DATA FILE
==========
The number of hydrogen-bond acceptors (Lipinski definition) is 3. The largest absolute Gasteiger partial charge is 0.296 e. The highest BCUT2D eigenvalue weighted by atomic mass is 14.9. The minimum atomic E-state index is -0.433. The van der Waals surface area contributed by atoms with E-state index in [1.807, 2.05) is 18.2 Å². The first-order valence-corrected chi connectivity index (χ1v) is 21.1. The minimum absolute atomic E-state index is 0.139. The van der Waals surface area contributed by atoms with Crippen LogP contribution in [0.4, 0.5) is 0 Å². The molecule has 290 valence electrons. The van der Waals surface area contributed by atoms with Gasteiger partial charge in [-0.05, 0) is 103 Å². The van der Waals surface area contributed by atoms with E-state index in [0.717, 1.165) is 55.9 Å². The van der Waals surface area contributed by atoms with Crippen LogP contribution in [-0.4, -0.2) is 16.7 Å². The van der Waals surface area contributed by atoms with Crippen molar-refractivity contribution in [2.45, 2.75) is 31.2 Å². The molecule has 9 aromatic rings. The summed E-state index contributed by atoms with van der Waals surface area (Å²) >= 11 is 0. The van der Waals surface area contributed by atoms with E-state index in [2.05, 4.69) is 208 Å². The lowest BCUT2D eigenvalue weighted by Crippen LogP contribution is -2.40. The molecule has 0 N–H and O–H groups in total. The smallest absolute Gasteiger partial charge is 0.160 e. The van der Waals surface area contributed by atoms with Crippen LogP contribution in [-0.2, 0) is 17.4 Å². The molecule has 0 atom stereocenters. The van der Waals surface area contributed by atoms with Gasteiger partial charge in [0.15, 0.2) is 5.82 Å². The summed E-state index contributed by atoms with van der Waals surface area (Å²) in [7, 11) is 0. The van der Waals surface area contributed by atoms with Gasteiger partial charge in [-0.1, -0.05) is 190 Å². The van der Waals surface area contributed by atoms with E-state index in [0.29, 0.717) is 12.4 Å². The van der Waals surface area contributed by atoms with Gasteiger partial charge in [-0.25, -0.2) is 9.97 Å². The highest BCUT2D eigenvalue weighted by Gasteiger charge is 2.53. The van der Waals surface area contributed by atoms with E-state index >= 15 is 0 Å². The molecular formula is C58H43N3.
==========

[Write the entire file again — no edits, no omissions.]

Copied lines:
The number of hydrogen-bond acceptors (Lipinski definition) is 3. The largest absolute Gasteiger partial charge is 0.296 e. The highest BCUT2D eigenvalue weighted by atomic mass is 14.9. The minimum atomic E-state index is -0.433. The van der Waals surface area contributed by atoms with E-state index in [1.807, 2.05) is 18.2 Å². The first-order valence-corrected chi connectivity index (χ1v) is 21.1. The minimum absolute atomic E-state index is 0.139. The van der Waals surface area contributed by atoms with Crippen LogP contribution in [0.4, 0.5) is 0 Å². The molecule has 290 valence electrons. The van der Waals surface area contributed by atoms with Gasteiger partial charge in [-0.05, 0) is 103 Å². The van der Waals surface area contributed by atoms with E-state index in [0.717, 1.165) is 55.9 Å². The van der Waals surface area contributed by atoms with Crippen LogP contribution in [-0.4, -0.2) is 16.7 Å². The van der Waals surface area contributed by atoms with Crippen molar-refractivity contribution in [2.45, 2.75) is 31.2 Å². The molecule has 9 aromatic rings. The summed E-state index contributed by atoms with van der Waals surface area (Å²) >= 11 is 0. The van der Waals surface area contributed by atoms with E-state index in [2.05, 4.69) is 208 Å². The lowest BCUT2D eigenvalue weighted by Crippen LogP contribution is -2.40. The molecule has 0 N–H and O–H groups in total. The smallest absolute Gasteiger partial charge is 0.160 e. The van der Waals surface area contributed by atoms with Crippen LogP contribution in [-0.2, 0) is 17.4 Å². The molecule has 0 atom stereocenters. The van der Waals surface area contributed by atoms with Gasteiger partial charge in [0.15, 0.2) is 5.82 Å². The summed E-state index contributed by atoms with van der Waals surface area (Å²) in [7, 11) is 0. The van der Waals surface area contributed by atoms with Gasteiger partial charge in [-0.1, -0.05) is 190 Å². The van der Waals surface area contributed by atoms with E-state index in [0.29, 0.717) is 12.4 Å². The van der Waals surface area contributed by atoms with Gasteiger partial charge in [-0.25, -0.2) is 9.97 Å². The highest BCUT2D eigenvalue weighted by Gasteiger charge is 2.53. The van der Waals surface area contributed by atoms with E-state index >= 15 is 0 Å². The molecular formula is C58H43N3.